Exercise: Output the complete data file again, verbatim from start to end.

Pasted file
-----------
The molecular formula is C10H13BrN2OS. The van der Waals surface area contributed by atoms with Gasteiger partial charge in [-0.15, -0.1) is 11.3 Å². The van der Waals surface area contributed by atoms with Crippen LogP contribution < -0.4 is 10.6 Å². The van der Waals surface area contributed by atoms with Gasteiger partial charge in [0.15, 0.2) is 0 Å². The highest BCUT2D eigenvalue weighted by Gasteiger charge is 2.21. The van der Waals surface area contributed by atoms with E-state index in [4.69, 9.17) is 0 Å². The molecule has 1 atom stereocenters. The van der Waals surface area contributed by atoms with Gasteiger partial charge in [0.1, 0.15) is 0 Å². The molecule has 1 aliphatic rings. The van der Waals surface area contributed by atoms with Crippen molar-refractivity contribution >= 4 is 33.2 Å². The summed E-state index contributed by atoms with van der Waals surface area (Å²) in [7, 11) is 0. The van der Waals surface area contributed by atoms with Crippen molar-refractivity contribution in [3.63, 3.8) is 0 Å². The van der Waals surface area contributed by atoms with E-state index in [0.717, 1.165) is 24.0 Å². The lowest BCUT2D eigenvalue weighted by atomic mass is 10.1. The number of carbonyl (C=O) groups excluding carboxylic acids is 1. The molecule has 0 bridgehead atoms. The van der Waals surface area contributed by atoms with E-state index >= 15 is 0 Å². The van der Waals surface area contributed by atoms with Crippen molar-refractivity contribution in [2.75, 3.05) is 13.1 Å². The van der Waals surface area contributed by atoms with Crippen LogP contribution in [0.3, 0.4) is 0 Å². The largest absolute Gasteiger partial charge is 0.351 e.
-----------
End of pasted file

The molecular formula is C10H13BrN2OS. The van der Waals surface area contributed by atoms with Gasteiger partial charge in [-0.15, -0.1) is 11.3 Å². The van der Waals surface area contributed by atoms with Crippen LogP contribution < -0.4 is 10.6 Å². The van der Waals surface area contributed by atoms with Gasteiger partial charge in [0.15, 0.2) is 0 Å². The highest BCUT2D eigenvalue weighted by Gasteiger charge is 2.21. The van der Waals surface area contributed by atoms with E-state index in [4.69, 9.17) is 0 Å². The molecule has 1 atom stereocenters. The van der Waals surface area contributed by atoms with Gasteiger partial charge in [0.1, 0.15) is 0 Å². The molecule has 1 aliphatic rings. The van der Waals surface area contributed by atoms with Crippen molar-refractivity contribution >= 4 is 33.2 Å². The summed E-state index contributed by atoms with van der Waals surface area (Å²) in [7, 11) is 0. The van der Waals surface area contributed by atoms with Crippen molar-refractivity contribution in [3.63, 3.8) is 0 Å². The van der Waals surface area contributed by atoms with E-state index in [0.717, 1.165) is 24.0 Å². The lowest BCUT2D eigenvalue weighted by atomic mass is 10.1. The number of carbonyl (C=O) groups excluding carboxylic acids is 1. The molecule has 0 bridgehead atoms. The van der Waals surface area contributed by atoms with E-state index >= 15 is 0 Å². The van der Waals surface area contributed by atoms with Crippen molar-refractivity contribution in [2.75, 3.05) is 13.1 Å². The van der Waals surface area contributed by atoms with Crippen LogP contribution in [0.3, 0.4) is 0 Å². The largest absolute Gasteiger partial charge is 0.351 e.